On appeal from the Supreme Court, whose opinion is reported in 124 N.J.L. 481; 12 A.2d 234.
For the appellant, Pitney, Hardin & Skinner (Shelton Pitney and William J. Brennan, Jr., of counsel).
For the respondent Hillsborough township, W. Eddy Heath (Charles F. Lynch and Frederick C. Vonhof, of counsel).
The opinion of the court was delivered by
PERSKIE, J. The judgment under review is affirmed, for the reasons expressed in the opinion of Chief Justice Brogan for the Supreme Court.
Prosecutor assails the propriety of the inclusion of R.S. 54:3-20 in the "Revised Statutes" of 1937. That assault has far-reaching significance. It strikes at the very vitals of the entire revision and consolidation. The effect of the laws embraced in the revision and consolidation should be free from debate. In pursuance of that conviction, we have considered and determined the merits of the three-fold argument made in support of the stated assault although some phases of the argument were neither raised nor argued below.
1. It is argued here, as it was below, that since R.S. 54:3-20 has for its source Pamph. L. 1903, ch. 208, p. 412, § 28, which act it is claimed "never empowered County Boards to entertain omitted property complaints," and that since the act of 1903, supra, "in any event, has been repealed" by Pamph. L. 1918, ch. 236, §§ 507 and 801, therefore, R.S. 54:3-20 was improperly included in the Revised Statutes. The basis for this argument is that the act providing for the revision and consolidation of the public statutes of this state merely empowered the commissioners "to revise, simplify, arrange and consolidate all the public acts of this state, which are general and permanent in nature and which shall be in force at the time such commissioners shall make their report." Pamph. L. 1925, ch. 73, p. 244, § 1.
The opinion of the Chief Justice very carefully analyzes the pertinent provisions of the act of 1903 and 1918, supra. See Duke Power Co. v. Somerset County Board of Taxation, 124 N.J.L. 485, 486. That analysis clearly points out that there is no inconsistency between the pertinent provisions of the two acts. The Supreme Court, therefore, concluded that the act of 1918, supra, did not, as it was contended, repeal the act of 1903, supra, now R.S. 54:3-20.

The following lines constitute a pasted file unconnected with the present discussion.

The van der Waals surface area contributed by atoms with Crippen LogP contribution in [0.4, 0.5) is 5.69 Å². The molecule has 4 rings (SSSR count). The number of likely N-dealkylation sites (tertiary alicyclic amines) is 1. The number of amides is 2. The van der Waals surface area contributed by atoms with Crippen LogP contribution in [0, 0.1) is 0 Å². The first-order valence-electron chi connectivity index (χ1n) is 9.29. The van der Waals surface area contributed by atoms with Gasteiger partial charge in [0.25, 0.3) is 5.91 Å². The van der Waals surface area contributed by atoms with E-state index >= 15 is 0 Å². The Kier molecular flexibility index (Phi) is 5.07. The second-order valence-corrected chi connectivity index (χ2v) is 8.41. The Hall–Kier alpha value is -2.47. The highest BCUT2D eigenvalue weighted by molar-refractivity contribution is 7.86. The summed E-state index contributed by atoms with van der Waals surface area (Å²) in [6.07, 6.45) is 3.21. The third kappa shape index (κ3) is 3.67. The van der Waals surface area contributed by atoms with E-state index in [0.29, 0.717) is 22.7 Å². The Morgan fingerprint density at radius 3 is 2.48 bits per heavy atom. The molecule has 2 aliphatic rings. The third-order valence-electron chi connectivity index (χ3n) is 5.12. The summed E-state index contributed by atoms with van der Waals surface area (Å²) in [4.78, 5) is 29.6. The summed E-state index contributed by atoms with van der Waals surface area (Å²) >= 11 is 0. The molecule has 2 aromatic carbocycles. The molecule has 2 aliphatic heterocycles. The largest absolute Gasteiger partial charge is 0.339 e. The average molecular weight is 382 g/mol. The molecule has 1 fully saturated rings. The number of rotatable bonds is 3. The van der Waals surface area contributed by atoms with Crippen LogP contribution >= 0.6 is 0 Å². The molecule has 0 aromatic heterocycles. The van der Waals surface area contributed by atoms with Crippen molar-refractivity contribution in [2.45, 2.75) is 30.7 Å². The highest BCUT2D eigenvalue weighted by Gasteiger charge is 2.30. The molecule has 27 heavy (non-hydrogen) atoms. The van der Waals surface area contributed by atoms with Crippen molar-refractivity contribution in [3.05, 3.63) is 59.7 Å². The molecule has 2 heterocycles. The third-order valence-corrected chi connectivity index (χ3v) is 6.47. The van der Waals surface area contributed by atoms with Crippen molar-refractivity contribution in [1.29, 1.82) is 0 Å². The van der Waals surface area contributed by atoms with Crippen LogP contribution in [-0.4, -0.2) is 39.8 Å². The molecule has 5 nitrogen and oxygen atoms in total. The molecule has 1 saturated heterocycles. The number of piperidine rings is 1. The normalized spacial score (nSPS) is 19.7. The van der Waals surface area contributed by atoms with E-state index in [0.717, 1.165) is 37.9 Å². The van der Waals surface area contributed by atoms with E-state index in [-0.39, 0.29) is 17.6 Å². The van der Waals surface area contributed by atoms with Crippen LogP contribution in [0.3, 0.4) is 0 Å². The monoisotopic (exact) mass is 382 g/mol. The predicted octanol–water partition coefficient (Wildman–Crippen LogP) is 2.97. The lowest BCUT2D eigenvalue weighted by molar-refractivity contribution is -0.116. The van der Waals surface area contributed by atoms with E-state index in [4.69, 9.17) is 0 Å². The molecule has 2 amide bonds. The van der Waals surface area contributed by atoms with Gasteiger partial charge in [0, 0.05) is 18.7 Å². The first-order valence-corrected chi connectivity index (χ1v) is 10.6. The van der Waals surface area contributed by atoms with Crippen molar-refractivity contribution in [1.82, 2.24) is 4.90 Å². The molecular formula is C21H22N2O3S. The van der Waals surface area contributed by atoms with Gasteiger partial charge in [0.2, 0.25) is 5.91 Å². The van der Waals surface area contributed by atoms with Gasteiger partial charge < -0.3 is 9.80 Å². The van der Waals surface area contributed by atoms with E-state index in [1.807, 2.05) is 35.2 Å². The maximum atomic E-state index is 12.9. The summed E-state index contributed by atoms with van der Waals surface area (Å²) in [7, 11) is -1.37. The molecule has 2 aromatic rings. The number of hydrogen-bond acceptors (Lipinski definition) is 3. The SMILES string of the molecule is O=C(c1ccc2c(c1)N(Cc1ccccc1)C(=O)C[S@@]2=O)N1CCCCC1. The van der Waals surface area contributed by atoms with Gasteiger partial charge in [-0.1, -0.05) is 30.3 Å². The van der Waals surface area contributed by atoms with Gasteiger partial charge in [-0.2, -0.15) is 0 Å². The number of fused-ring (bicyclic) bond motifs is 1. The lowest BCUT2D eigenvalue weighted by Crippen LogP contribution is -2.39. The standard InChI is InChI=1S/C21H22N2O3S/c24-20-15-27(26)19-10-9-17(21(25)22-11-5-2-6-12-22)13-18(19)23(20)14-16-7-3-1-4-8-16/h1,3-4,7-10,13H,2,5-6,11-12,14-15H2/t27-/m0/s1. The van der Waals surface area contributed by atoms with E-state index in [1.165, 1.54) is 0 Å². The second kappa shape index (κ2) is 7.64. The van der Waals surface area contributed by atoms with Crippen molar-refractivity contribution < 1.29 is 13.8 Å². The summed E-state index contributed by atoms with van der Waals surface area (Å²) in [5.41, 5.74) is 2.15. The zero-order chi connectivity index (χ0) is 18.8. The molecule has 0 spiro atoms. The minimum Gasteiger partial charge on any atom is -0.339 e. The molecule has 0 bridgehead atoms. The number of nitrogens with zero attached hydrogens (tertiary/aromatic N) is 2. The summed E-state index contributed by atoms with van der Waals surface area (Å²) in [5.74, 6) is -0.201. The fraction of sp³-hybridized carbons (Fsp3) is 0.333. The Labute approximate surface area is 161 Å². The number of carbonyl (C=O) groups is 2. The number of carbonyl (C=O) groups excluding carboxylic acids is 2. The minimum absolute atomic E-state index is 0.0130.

Be that as it may, we are firmly of the opinion that R.S. 54:3-20 did properly come into force and effect as part of the revised statute law of this state.
The legislature recognized the need to eliminate the existence of "contradictions, omissions and imperfections" in the existing statute law of our state. Thus it empowered the revision commissioners "to suggest" to it "such contradictions, omissions and imperfections," and also to suggest to
it "the mode in which they shall have reconciled, supplied and amended the same," and also to recommend the passage of "new acts or parts of acts" necessary or expedient to accomplish the desired result. Section 3, Pamph. L. 1925, supra. The commissioners embraced their suggestions and recommendations in their final report to the legislature. That report was in the "mode" or form of a printed copy of the acts so revised and consolidated, as required by the statute, Pamph. L. 1925, supra. It was then clearly the function of the legislature to determine whether or not to adopt the commissioners' suggested and recommended revision and consolidation. The legislature exercised that function on December 20th, 1937; it adopted, without change, the ...